I recently came across a research study that found that the average woman speaks about 20,000 words per day, compared to 7,000 that the average man speaks. 20,000!! As Mothers, I am willing to bet at least half of those words are probably words we say to our children and our spouses. We try so hard to speak positive, validating words to our children. To communicate that we love them, that they matter to us, and to validate their words and feelings. We try to teach our children that words matter and that words can affect how others feel. And oftentimes we are hard on ourselves with the words we use to our children and our spouses. Was I kind enough, did I set a good example, did I convey that I listened? It’s pretty clear that words are important to us and how we raise our families. Communication to our spouses is sometimes more challenging; but overall, if we’re in a healthy relationship we try to validate our spouses’s words and tell them that their words matter to us.
But what about the words that we speak to ourselves…what do those sound like? Are you praising yourself? Forgiving yourself for your mistakes? Are you encouraging yourself? If not, then listen up. Think about the words you speak to your friends and compare those to the words you speak to yourself. You wouldn’t tell your best friend that they are a bad mother or make them feel guilty for letting their kids watch extra TV. You wouldn’t tell your Mom friends that their kids need to eat all homemade organic food or that they are a bad mother because they work full time. Even just typing those past few sentences felt off to me, and quite harsh even. Yet, I’ve beat myself up for letting my child watch Sesame Street so that I can eat breakfast in peace for three minutes. I’ve told myself I’m a bad Mother for “leaving” my child and going to work. Mom guilt is real and we need to actively fight it. Negative messages about ourselves and our abilities float around in our head, and often come out when we least need them. Why this happens is a strange phenomenon, but there have been studies that show that our brains are drawn to negatives. We may have been taught negative messages in our childhood and our brains look for evidence to support these messages. We actually have to actively fight our brains to re-focus them on the positives. But you can actually train your brain to notice and internalize the positives in your environment. And you need to do this. For your children, but most importantly for yourself. It’s not being selfish, it’s taking care of yourself.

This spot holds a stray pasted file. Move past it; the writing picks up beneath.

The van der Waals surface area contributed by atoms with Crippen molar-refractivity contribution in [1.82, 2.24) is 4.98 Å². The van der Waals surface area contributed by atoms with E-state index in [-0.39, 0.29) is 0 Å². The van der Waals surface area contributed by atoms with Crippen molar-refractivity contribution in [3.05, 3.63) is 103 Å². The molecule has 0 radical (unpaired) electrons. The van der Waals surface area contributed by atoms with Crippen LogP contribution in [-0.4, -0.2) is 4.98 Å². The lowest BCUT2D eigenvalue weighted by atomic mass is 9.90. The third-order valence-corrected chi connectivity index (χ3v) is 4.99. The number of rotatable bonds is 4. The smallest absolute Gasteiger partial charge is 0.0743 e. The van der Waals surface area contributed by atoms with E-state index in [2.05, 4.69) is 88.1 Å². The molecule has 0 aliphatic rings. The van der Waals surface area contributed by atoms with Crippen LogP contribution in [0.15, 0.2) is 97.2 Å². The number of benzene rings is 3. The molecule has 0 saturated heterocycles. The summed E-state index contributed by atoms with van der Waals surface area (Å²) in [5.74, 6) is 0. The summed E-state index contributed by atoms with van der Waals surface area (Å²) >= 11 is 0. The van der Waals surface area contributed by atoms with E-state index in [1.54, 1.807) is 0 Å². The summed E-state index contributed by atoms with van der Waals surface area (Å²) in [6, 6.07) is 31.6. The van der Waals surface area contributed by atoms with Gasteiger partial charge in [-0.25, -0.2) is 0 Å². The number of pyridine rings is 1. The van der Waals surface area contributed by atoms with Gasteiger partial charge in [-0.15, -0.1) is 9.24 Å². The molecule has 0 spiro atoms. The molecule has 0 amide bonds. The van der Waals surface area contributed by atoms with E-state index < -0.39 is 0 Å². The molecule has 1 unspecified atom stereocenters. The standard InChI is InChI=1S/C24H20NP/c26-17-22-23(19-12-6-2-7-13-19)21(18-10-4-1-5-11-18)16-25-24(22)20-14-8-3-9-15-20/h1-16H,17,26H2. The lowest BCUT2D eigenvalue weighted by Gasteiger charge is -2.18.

Speaking to ourselves more positively is called positive self-talk. It may feel unauthentic at first, but when you engage in it, you’re actually challenging your mind to look objectively at a situation and your behavior. Think about it. We know we will not be perfect parents, and we know we will make mistakes. To expect perfection as a Mother is wildly unrealistic. Yet we expect perfection from ourselves all of the time! If you start using positive self-talk, you will start to be able to look more objectively at any given situation, and find the positives in it. A question I like to ask myself is: “Did I make the best decision with the information that I had?” More often than not, you did. You cannot predict the future. And sometimes, you don’t have all the information you need.
One way to work on increasing positive self-talk is with affirmations. I know for me personally, those positive words are sometimes missing from my vocabulary. I want to speak positively to myself, but I’m exhausted and not able to think of something profound on the spot. If you do experience negative self-talk, an easy way to make it positive is to turn it around and state the opposite. For example, if you are thinking, “I am a bad mother,” you would turn that around to say instead, “I am a good mother.” If you need further inspiration, here are some of my favorite positive affirmations for everyday Motherhood.
If right now, at this very moment, you are battling yourself – beating yourself up by using your negative inner-dialogue stemming from your Mom guilt – I am asking you to stop. I am telling you that you are wrong. I challenge you to listen closely to the words you say to yourself and how you feel about them. For the next 24 hours, try listening to the words you say to yourself and the tone of voice that you use. Would you say this to your best friend? Your Mother? Would you treat your child that way? Because if the answer is no, then you do not deserve those words either. Motherhood is hard enough; we need to support ourselves.